Verizon has set a goal of becoming the only nationwide broadband provider, said company executives at today’s Verizon Investor Day, which was also webcast. This will be made possible through a combination of Fios fiber broadband, Verizon Home fixed wireless, and satellite broadband service.
The company already has Fios available to 16 million locations, which will increase to more than 18 million by year-end 2025, when the company expects to have 8 million Fios internet subscribers, according to company forecasts. In addition, the company has set a goal of making fixed wireless available to 50 million households and 14 million businesses by year-end 2025, when it expects to have between 4 million and 5 million subscribers for the service.
For rural areas and to serve global enterprise customers, Verizon expects to leverage its partnership with Amazon involving Amazon’s Project Kuiper low-earth orbit satellite broadband, noted Kyle Malady, Verizon executive vice president of global networks and technology, at today’s event. The company expects to begin testing the service in 2023, Malady said.
The partnership with Kuiper was announced in October 2021, but at that time the only announced plans involved Verizon using the offering to provide backhaul for its wireless network in rural areas.
This isn’t the first time Verizon has talked about nationwide broadband ambitions. Verizon CFO Matt Ellis mentioned the idea at an investor conference several months ago. But the company provided considerably more detail about nationwide broadband today, including referencing it as one of five key growth vectors for the company, along with 5G mobility, MEC and b2b solutions, the value market (i.e., the Tracfone prepaid wireless business) and network monetization.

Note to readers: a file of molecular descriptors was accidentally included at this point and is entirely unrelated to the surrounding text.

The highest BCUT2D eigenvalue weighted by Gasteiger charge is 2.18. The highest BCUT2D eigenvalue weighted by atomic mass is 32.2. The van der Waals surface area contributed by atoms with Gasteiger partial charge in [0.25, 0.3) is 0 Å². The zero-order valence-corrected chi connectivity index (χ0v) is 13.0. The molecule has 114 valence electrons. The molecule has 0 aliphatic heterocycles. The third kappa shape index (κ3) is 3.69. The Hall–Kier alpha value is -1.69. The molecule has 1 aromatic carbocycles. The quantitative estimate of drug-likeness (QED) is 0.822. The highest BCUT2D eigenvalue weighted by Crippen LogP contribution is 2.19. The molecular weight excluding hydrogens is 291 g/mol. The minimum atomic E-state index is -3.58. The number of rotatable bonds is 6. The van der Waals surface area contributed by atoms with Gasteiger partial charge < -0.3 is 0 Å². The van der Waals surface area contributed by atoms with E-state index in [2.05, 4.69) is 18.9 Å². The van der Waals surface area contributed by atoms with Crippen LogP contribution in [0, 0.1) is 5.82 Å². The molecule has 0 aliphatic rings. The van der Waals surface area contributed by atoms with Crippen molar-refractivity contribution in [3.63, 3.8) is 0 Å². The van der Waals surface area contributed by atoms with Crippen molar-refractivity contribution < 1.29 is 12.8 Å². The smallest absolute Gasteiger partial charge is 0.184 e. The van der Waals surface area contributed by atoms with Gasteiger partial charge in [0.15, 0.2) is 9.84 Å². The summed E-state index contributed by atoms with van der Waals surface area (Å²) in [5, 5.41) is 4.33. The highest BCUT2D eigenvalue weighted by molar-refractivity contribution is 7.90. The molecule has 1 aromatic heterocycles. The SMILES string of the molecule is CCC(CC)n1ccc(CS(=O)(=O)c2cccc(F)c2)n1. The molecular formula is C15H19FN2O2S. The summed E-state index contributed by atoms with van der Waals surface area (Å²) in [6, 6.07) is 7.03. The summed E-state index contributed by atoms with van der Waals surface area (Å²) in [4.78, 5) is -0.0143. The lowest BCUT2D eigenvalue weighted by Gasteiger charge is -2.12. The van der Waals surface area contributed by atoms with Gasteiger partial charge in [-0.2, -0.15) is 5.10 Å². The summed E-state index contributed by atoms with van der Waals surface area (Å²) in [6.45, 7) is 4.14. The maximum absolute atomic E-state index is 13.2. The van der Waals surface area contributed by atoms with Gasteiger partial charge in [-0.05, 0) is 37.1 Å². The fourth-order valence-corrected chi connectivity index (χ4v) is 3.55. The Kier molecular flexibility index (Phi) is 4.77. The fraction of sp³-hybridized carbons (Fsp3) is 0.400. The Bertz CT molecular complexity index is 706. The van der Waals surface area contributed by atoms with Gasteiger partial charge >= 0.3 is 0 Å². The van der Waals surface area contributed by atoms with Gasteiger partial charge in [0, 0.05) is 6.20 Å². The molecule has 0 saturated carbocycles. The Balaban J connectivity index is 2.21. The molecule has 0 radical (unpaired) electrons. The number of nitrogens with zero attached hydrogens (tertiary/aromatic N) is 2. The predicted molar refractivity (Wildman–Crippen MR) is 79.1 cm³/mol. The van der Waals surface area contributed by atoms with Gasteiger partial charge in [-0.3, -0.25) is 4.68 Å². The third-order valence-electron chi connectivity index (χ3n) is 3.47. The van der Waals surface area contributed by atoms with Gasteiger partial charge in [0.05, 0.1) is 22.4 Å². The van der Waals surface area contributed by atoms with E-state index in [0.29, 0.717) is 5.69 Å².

Verizon Nationwide Broadband
Verizon didn’t say a lot about why a nationwide or near-nationwide broadband availability is important. But one motivating factor is likely that businesses with locations all around the country would be attracted to the company because they would prefer to minimize the number of suppliers with whom they must deal.
Nationwide broadband also could be particularly valuable for a company like Verizon that offers nationwide mobile service because it enables the company to increase average revenue per user by selling multiple services to the same customer.
Verizon Fios and Verizon fixed wireless both seem to be quite competitive offerings. In 2021, Fios broadband had its best year since 2014, according to Ellis. That may have occurred because symmetrical broadband services, such as those that Fios supports, are gaining in popularity in comparison with typical asymmetrical cable company offerings as upstream traffic grows.
Meanwhile, the Verizon fixed wireless offering has improved substantially since its launch several years ago. The service can now be installed by the end user, although Verizon also will install it if the customer would prefer not to do it. And according to Manon Brouilette, EVP and group CEO for Verizon’s consumer business, the company is seeing gigabit peak speeds for fixed wireless.
“Our broadband is strong… and ready for the next 10 years,” said Verizon CEO Hans Vestberg today.
Beyond Nationwide Broadband
Other highlights from Verizon Investor Day:
- The company has entered into a partnership with Meta, formerly Facebook, to explore the network requirements to support plans for the metaverse.
- The company may pursue funding available for broadband deployments in unserved areas allocated in the infrastructure bill that was signed into law late last year.
- The company will begin deploying stand-alone 5G deployment this year and will begin moving mobile traffic onto the stand-alone core in 2023.
- The company claims to be the only provider that has edge computing agreements will all three major cloud providers – AWS, Microsoft Azure and Google Cloud.
A replay of Verizon Investor Day is available at this link.